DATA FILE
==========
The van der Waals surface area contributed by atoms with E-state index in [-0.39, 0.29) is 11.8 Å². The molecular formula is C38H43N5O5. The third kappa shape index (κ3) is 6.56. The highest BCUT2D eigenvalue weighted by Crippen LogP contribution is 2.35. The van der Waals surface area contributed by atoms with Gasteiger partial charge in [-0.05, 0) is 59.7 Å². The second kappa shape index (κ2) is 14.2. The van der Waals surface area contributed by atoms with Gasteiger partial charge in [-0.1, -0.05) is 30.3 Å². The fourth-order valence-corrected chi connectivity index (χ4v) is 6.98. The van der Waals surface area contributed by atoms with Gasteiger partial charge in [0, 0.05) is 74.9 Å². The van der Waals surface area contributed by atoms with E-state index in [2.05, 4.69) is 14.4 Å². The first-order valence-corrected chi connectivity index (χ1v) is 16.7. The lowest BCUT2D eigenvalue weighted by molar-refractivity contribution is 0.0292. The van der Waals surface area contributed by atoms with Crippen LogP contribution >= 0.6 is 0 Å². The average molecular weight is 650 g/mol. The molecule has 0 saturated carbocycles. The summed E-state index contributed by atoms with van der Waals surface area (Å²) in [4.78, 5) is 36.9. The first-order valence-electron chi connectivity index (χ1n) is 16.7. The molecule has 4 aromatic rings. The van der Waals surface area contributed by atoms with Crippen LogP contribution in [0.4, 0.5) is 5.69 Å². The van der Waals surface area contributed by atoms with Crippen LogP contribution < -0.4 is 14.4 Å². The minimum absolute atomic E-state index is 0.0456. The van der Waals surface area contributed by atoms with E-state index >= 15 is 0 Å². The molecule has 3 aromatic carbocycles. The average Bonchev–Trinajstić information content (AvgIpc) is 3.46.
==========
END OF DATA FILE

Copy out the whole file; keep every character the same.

The van der Waals surface area contributed by atoms with E-state index in [-0.39, 0.29) is 11.8 Å². The molecular formula is C38H43N5O5. The third kappa shape index (κ3) is 6.56. The highest BCUT2D eigenvalue weighted by Crippen LogP contribution is 2.35. The van der Waals surface area contributed by atoms with Gasteiger partial charge in [-0.05, 0) is 59.7 Å². The second kappa shape index (κ2) is 14.2. The van der Waals surface area contributed by atoms with Gasteiger partial charge in [-0.1, -0.05) is 30.3 Å². The fourth-order valence-corrected chi connectivity index (χ4v) is 6.98. The van der Waals surface area contributed by atoms with Gasteiger partial charge in [0, 0.05) is 74.9 Å². The van der Waals surface area contributed by atoms with E-state index in [2.05, 4.69) is 14.4 Å². The first-order valence-corrected chi connectivity index (χ1v) is 16.7. The lowest BCUT2D eigenvalue weighted by molar-refractivity contribution is 0.0292. The van der Waals surface area contributed by atoms with Crippen LogP contribution >= 0.6 is 0 Å². The average molecular weight is 650 g/mol. The molecule has 0 saturated carbocycles. The summed E-state index contributed by atoms with van der Waals surface area (Å²) in [4.78, 5) is 36.9. The first-order valence-electron chi connectivity index (χ1n) is 16.7. The molecule has 4 aromatic rings. The van der Waals surface area contributed by atoms with Crippen LogP contribution in [0.4, 0.5) is 5.69 Å². The van der Waals surface area contributed by atoms with Crippen LogP contribution < -0.4 is 14.4 Å². The minimum absolute atomic E-state index is 0.0456. The van der Waals surface area contributed by atoms with E-state index >= 15 is 0 Å². The molecule has 3 aromatic carbocycles. The average Bonchev–Trinajstić information content (AvgIpc) is 3.46.